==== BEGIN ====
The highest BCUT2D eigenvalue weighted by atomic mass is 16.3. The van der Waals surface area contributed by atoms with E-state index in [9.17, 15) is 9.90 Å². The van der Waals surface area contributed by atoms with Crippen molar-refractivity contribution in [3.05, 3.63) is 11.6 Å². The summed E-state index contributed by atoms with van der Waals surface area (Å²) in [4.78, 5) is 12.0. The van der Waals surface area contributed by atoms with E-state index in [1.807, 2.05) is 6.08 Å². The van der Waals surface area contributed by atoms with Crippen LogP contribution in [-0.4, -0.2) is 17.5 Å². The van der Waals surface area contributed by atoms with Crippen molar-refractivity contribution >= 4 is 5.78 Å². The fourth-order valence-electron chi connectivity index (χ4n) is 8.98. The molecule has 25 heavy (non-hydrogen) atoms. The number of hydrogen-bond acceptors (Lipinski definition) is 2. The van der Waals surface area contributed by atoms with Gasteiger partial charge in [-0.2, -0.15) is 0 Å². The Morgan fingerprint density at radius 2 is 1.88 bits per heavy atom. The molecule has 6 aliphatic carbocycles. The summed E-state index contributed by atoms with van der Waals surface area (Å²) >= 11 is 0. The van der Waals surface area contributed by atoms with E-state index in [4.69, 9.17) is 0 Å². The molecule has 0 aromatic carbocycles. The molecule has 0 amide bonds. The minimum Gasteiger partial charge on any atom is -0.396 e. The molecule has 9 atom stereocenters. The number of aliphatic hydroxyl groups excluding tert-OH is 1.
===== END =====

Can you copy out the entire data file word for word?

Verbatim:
The highest BCUT2D eigenvalue weighted by atomic mass is 16.3. The van der Waals surface area contributed by atoms with E-state index in [9.17, 15) is 9.90 Å². The van der Waals surface area contributed by atoms with Crippen molar-refractivity contribution in [3.05, 3.63) is 11.6 Å². The summed E-state index contributed by atoms with van der Waals surface area (Å²) in [4.78, 5) is 12.0. The van der Waals surface area contributed by atoms with E-state index in [1.807, 2.05) is 6.08 Å². The van der Waals surface area contributed by atoms with Crippen LogP contribution in [-0.4, -0.2) is 17.5 Å². The van der Waals surface area contributed by atoms with Crippen molar-refractivity contribution >= 4 is 5.78 Å². The fourth-order valence-electron chi connectivity index (χ4n) is 8.98. The molecule has 25 heavy (non-hydrogen) atoms. The number of hydrogen-bond acceptors (Lipinski definition) is 2. The van der Waals surface area contributed by atoms with Gasteiger partial charge in [-0.2, -0.15) is 0 Å². The Morgan fingerprint density at radius 2 is 1.88 bits per heavy atom. The molecule has 6 aliphatic carbocycles. The summed E-state index contributed by atoms with van der Waals surface area (Å²) >= 11 is 0. The van der Waals surface area contributed by atoms with E-state index in [4.69, 9.17) is 0 Å². The molecule has 0 aromatic carbocycles. The molecule has 0 amide bonds. The minimum Gasteiger partial charge on any atom is -0.396 e. The molecule has 9 atom stereocenters. The number of aliphatic hydroxyl groups excluding tert-OH is 1.